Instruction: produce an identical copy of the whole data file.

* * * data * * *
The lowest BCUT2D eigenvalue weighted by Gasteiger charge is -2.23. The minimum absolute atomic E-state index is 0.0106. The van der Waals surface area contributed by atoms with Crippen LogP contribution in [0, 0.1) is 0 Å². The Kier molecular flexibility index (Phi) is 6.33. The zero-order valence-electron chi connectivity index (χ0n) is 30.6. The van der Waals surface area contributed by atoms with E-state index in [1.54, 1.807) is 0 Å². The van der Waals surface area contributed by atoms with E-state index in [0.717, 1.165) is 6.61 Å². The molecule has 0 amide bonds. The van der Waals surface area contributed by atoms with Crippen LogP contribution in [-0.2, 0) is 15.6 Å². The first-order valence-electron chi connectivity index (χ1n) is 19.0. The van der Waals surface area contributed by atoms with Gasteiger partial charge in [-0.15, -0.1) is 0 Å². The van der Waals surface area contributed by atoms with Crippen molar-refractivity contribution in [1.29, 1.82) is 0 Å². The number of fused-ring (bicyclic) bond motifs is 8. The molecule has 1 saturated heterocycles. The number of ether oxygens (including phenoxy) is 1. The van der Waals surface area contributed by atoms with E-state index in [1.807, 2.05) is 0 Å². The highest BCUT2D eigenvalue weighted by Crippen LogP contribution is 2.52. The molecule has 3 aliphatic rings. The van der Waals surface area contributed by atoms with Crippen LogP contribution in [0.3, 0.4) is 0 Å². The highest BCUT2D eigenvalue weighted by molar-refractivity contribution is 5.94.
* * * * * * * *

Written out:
The lowest BCUT2D eigenvalue weighted by Gasteiger charge is -2.23. The minimum absolute atomic E-state index is 0.0106. The van der Waals surface area contributed by atoms with Crippen LogP contribution in [0, 0.1) is 0 Å². The Kier molecular flexibility index (Phi) is 6.33. The zero-order valence-electron chi connectivity index (χ0n) is 30.6. The van der Waals surface area contributed by atoms with E-state index in [1.54, 1.807) is 0 Å². The van der Waals surface area contributed by atoms with E-state index in [0.717, 1.165) is 6.61 Å². The molecule has 0 amide bonds. The van der Waals surface area contributed by atoms with Crippen LogP contribution in [-0.2, 0) is 15.6 Å². The first-order valence-electron chi connectivity index (χ1n) is 19.0. The van der Waals surface area contributed by atoms with Gasteiger partial charge in [-0.15, -0.1) is 0 Å². The van der Waals surface area contributed by atoms with Crippen molar-refractivity contribution in [1.29, 1.82) is 0 Å². The number of fused-ring (bicyclic) bond motifs is 8. The molecule has 1 saturated heterocycles. The number of ether oxygens (including phenoxy) is 1. The van der Waals surface area contributed by atoms with E-state index in [1.807, 2.05) is 0 Å². The highest BCUT2D eigenvalue weighted by Crippen LogP contribution is 2.52. The molecule has 3 aliphatic rings. The van der Waals surface area contributed by atoms with Crippen LogP contribution in [0.3, 0.4) is 0 Å². The highest BCUT2D eigenvalue weighted by molar-refractivity contribution is 5.94.